The glossy sheen of brand-new packaging. The pristinely smooth surface of an unsullied lipstick. The anticipation of uncapping a new product, and the triumphant victory upon realizing you’ve finally discovering a “holy grail.” Makeup can prompt a dizzying array of sensations. It’s seductive, it’s indulgent, it’s perhaps a bit hedonistic. Buying makeup is fun. Feeling like you cannot stop buying makeup even if you wanted to, however, is not.
Emma was 13 years old when she realized she had issues with depression and anxiety. “I spent a long time just trying to become diagnosed, so that I could receive assistance, and considering my age, I faced a lot of hesitancy from medical professionals before I was able to receive help,” she says. Now, at age 18, Emma isn’t shy about sharing her own experience with others. She has a long-standing relationship with a therapist, and she’s discovered some coping mechanisms that actually work for her. One of the most significant — and perhaps surprising — happens to be makeup.
In the year 2051, the Chinese have a space elevator. Lamb chops, Irish coffee, and sexual pleasure are all consumed via hologram. And, thanks to the research and innovations of neuroscientists like Dr. Phil Kennedy, canned brains housed in life support machines are being shot into outer space in hopes of reconstituting a human population on new planets.
Picture the last time someone told you an outfit was "flattering." Was it a sales associate? A mother or well-meaning aunt? A friend well-versed in glossy magazine wisdom and skilled at comparing torso shapes to pieces of fruit? Try to remember what, specifically, they pointed out. It may have been a cut that minimized your hips, a print that obscured your midsection, a tailored seam that made your waist appear smaller. Perhaps it hinged on negative space, making it appear that your body takes up less physical room than it does in reality.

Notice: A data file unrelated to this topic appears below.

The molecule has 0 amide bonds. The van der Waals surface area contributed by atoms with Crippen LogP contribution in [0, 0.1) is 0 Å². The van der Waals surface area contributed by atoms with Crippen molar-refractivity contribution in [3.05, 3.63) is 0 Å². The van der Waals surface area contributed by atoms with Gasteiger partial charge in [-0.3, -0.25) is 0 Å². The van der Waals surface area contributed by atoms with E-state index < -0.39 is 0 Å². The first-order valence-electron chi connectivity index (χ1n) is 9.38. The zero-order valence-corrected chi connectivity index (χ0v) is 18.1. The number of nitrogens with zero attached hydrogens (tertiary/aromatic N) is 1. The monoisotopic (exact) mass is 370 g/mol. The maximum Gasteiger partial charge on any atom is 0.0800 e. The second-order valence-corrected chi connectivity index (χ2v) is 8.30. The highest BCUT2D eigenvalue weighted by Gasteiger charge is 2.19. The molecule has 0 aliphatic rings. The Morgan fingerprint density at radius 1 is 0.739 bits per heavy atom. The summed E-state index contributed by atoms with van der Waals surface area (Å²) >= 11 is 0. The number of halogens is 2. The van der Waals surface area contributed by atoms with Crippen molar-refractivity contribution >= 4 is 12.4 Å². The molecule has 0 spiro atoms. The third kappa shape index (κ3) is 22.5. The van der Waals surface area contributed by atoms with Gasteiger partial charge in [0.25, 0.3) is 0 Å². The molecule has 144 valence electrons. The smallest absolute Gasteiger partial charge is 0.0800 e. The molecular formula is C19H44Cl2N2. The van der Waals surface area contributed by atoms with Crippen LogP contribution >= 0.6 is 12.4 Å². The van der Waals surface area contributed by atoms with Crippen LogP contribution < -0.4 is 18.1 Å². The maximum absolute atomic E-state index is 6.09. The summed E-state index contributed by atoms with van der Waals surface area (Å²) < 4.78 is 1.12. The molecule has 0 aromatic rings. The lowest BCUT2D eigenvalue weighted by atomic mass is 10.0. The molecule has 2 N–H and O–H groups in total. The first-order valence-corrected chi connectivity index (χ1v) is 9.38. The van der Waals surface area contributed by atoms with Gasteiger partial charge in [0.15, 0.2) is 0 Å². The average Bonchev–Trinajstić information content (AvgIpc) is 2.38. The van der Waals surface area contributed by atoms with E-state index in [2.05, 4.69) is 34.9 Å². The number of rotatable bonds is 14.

On a warm Saturday afternoon in tiny, rural Jefferson, Georgia, Neil Summerour welcomes me into his family’s home. He leads me past a bathroom with ornate chalk lettering on the walls bearing pithy advice for proper toilet use (“If at first you don’t succeed, flush again”) down the staircase into a subterranean space lined with all manner of tools and trinkets: Transformers action figures, Japanese weapons and physics textbooks alongside Type Directors Club annuals and kid-scrawled crayon doodles pinned up caddy-corner from Summerour’s hand-drawn letterforms. We’re in the midst of what Summerour affectionately refers to as his “mad scientist’s laboratory”—the studio where he spends countless hours crafting his own versions of the alphabet, again and again.